The Philadelphia Police Department has placed 72 officers on desk duty, and some are likely to be fired, the police commissioner said Wednesday, amid an investigation into racist or otherwise offensive Facebook posts by the city’s officers.
Commissioner Richard Ross said at a news conference that he expected at least “several dozen” of the officers to be disciplined and others fired after a review of their posts, which will be conducted by an independent law firm. He said the department had never in his memory taken so many officers off the street at once.
“We’ve talked about from the outset how disturbing, how disappointing and upsetting these posts are,” Ross told reporters. “They will undeniably impact police-community relations.”
The move is part of the continuing fallout from the publication this month of a database that cataloged thousands of social media posts by current and former officers from several departments across the country. The Plain View Project, an advocacy group launched by Philadelphia lawyer Emily Baker-White, released its findings in an investigative report jointly published by Injustice Watch and BuzzFeed News.
In a statement to the Associated Press, Philadelphia police union President John McNesby called Ross’s remarks “premature and irresponsible,” and said the officers “are entitled to due process just like any other citizen.”
A statement posted on the union’s website said that the Fraternal Order of Police will support and represent the officers targeted in the investigation, which it called “overly broad.” McNesby did not immediately respond to a request to elaborate on his criticism.
The police department has hired the law firm Ballard Spahr to review more than 3,100 questionable Facebook posts, and Ross declined to name any of the investigation’s subjects before it is completed. He said the inquiry into 72 of the 330 Philadelphia officers included in the Plain View Project database prioritizes posts “clearly advocating violence or death against any protected class such as ethnicity, national origin, sex, religion and race.”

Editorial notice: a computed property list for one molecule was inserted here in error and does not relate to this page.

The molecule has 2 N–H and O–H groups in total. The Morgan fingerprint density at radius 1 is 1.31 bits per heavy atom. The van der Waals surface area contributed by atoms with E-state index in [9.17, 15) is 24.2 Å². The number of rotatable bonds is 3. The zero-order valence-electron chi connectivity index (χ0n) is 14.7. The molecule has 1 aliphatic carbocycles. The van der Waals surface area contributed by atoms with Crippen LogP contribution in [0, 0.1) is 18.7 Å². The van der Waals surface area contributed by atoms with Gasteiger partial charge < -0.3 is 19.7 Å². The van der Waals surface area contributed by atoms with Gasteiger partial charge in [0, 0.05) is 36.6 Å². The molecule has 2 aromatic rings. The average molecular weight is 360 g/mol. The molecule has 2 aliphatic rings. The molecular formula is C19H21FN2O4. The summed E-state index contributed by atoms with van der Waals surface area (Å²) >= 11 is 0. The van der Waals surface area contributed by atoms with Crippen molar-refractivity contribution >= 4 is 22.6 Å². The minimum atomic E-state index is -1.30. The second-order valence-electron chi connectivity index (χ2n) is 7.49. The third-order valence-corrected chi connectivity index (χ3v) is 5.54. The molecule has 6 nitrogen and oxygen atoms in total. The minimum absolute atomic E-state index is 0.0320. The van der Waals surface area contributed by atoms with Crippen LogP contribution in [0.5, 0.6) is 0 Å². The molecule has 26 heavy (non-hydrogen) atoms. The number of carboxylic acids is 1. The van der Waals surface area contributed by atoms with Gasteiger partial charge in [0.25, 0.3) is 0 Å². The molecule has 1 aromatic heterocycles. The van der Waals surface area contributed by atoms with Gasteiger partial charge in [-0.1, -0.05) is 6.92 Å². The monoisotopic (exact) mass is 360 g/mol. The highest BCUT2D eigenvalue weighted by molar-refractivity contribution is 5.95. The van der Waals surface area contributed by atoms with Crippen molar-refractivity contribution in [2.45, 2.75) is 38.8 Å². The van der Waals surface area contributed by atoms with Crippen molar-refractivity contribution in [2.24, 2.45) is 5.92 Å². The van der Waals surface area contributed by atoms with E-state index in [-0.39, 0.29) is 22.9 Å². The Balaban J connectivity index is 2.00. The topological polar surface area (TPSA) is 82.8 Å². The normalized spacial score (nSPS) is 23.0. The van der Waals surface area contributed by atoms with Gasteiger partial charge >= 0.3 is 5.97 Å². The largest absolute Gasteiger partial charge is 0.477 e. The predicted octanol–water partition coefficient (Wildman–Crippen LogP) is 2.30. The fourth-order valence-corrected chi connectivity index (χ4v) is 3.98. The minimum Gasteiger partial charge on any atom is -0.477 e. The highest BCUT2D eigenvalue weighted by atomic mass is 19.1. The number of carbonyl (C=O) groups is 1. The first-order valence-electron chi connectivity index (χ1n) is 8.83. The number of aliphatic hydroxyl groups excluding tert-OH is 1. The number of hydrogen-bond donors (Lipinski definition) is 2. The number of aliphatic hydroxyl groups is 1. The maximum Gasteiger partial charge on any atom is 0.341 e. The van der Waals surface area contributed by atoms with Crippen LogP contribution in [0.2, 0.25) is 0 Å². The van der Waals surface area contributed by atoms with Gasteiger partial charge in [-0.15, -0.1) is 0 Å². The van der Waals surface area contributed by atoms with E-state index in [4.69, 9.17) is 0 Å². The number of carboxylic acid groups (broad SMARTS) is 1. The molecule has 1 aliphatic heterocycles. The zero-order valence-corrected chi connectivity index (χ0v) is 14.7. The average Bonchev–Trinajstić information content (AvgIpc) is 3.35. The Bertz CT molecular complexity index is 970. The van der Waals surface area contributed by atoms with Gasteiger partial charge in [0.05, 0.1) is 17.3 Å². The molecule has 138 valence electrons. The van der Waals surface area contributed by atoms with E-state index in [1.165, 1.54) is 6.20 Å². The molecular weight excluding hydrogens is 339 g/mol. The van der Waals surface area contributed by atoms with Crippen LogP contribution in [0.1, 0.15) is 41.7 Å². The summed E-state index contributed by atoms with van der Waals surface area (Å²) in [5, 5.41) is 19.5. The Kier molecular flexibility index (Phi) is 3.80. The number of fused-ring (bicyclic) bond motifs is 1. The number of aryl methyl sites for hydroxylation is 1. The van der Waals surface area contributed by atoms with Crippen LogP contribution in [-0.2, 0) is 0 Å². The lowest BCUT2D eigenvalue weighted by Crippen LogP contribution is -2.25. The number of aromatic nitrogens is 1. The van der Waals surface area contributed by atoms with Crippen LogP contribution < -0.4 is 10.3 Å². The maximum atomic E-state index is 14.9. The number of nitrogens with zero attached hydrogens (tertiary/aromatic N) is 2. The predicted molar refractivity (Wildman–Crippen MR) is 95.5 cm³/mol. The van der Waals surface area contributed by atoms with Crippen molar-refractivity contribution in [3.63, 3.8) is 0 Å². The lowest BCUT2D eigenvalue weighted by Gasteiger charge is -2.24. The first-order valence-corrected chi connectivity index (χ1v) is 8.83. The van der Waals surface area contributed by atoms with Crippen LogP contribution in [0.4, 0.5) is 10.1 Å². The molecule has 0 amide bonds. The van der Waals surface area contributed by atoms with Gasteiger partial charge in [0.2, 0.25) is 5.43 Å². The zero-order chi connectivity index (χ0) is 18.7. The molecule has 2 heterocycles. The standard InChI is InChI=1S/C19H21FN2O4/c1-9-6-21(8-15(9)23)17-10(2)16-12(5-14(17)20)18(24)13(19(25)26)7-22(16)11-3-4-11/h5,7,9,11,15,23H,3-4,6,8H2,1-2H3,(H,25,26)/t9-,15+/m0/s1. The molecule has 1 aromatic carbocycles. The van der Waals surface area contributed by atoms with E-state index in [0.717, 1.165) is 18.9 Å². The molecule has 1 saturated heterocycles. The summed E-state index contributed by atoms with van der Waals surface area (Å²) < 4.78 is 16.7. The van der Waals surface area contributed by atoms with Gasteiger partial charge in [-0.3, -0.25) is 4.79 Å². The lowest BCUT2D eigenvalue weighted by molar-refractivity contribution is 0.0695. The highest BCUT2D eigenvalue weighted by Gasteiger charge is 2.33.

“We are equally disgusted by many of the posts that you saw,” Ross said, “and that in many cases the rest of the nation saw.”
The probe has brought renewed attention to an old problem for the city’s law enforcement.
“We’re all aware of it,” Philadelphia defense lawyer Paul Hetznecker told NPR. “There’s not anyone who has been connected to the criminal justice system in Philadelphia who isn’t aware of the underlining problems of implicit bias and explicit bias that these posts reflect that have existed for a long, long time, for decades.”
Baker-White told The Washington Post that she decided to start the project after she saw troubling Facebook posts by police during a fellowship at the Federal Community Defender Office in Philadelphia. While working on a police brutality case, she found several public Facebook pages, linked to officers involved in the case, that contained offensive memes and messages.
One image stood out to her: a police dog baring its teeth, with superimposed text that read, “I hope you run, he likes fast food.”
“I found that meme really alarming,” she said. And because it was a meme, “that made me wonder how much more of this is out there. How many more police officers are posting things like this on the Internet?”
Working with another staffer and 12 research fellows, Baker-White linked Facebook profiles to names taken from the employee rolls of eight different law enforcement agencies across the country. She said the project verified 3,500 current or former officers’ profiles from departments in cities including Phoenix, St. Louis, Dallas, and Twin Falls, Idaho.
Ross said Wednesday that his entire department will undergo anti-bias and anti-racism training, and that officials will periodically audit officers’ Facebook accounts. The department’s social media policy prohibits discriminatory language, ethnic slurs and profanity.
He emphasized that the officers targeted in the probe represent a small minority of the force, and that the Facebook posts hurt the reputation of the entire department.
“This puts us in a position to work even harder than we already do to cultivate relationships with neighborhoods and individual groups that we struggle to work with,” he said. “We will work tirelessly to repair that reputation.”